New EU study on how digital advertising impacts privacy, publishers and advertisers


INSIGHT
Published
Feb 4th '23
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The European Commission has released a study on the impact of recent developments in digital advertising on privacy, publishers and advertisers. The purpose of the study is to assemble evidence on the digital advertising industry that could inform future policy options for supporting the evolution of a more balanced digital advertising ecosystem. The European Publishers Council (EPC) and its members have given substantive feedback on their perspective and experience from the digital advertising ecosystem and attended a workshop to test the findings.

 

Overall, the study demonstrates that the digital advertising market is not competitive and the way in which it currently works has negatively affected multiple areas such privacy, democracy and the environment. The EU legal framework offers tools to address some of the issues that have been identified (e.g. lack of transparency, dark patterns), however, the existing toolkit is not sufficient to remedy all identified problems. As a result, policy interventions may be needed in order to:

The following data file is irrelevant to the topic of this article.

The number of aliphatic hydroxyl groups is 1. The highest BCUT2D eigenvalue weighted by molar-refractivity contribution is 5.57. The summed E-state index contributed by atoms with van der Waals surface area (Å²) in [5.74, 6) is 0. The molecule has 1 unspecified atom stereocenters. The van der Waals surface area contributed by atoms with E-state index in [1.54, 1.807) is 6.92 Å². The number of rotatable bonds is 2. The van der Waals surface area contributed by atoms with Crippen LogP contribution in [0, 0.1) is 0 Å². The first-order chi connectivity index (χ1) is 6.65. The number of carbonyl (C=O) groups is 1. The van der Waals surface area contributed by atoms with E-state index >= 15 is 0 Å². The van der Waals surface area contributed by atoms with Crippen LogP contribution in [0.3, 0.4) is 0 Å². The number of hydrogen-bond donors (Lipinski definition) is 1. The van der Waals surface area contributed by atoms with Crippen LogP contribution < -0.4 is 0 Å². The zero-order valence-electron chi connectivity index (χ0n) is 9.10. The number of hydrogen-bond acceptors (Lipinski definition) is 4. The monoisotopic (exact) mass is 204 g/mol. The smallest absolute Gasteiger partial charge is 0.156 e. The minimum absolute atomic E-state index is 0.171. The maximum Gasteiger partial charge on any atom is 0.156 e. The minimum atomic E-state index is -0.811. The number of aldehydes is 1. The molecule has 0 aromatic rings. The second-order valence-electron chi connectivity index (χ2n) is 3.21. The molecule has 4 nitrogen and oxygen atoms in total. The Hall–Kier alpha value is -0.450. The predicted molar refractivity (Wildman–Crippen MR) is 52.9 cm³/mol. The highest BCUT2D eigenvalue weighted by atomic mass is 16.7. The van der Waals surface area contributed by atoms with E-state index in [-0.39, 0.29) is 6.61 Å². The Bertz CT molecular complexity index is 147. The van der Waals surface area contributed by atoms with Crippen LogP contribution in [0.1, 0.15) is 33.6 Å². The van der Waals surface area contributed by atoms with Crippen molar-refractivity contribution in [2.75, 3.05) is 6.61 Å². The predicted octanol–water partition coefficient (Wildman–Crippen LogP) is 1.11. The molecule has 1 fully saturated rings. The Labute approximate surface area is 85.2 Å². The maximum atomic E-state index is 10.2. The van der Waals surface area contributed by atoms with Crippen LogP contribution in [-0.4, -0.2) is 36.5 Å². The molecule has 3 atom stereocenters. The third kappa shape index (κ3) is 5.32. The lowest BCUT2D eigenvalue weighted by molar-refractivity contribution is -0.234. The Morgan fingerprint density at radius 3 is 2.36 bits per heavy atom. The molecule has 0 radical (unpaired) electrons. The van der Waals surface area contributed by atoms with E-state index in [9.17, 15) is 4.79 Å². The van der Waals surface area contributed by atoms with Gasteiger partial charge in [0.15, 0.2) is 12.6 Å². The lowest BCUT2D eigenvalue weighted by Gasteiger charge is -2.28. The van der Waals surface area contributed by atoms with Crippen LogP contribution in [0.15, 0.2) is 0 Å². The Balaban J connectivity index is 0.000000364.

(a) improve accountability in the online ad ecosystem,

(b) increase individuals’ control over how their personal data is used, and

(c) enable advertisers and publishers to “know their audience” and communicate with them directly through advertising.

 

The main trends identified in the study are:

 

Over the past 10-15 years, search advertising and social media advertising channels, where large platforms play key roles, have grown at an extremely rapid rate compared to the channel which directs the most advertising revenue towards publishers (“other” display). Some large platforms can generate advertising revenue both as a publisher (by selling ad inventory on the platforms and services they own) and as an intermediary (by providing advertising technology services to advertisers and other publishers). The combined revenue of the largest European publishers has stagnated over the past ten years, while Alphabet (Google) and Meta’s revenues increased by more than 500% during the same period. The evidence in this study indicates that this is due to lack of transparency and large and growing imbalances in bargaining power, not due to existing or proposed rules on privacy and data protection.

 

The way that digital advertising is bought and sold can be extremely complex. Advertisers and publishers, especially large ones, often work with a range of intermediaries – sometimes referred to as “ad tech” companies – to buy and sell advertising through different channels. This complexity has given rise to concerns about transparency, cost, security, privacy, data protection and competition.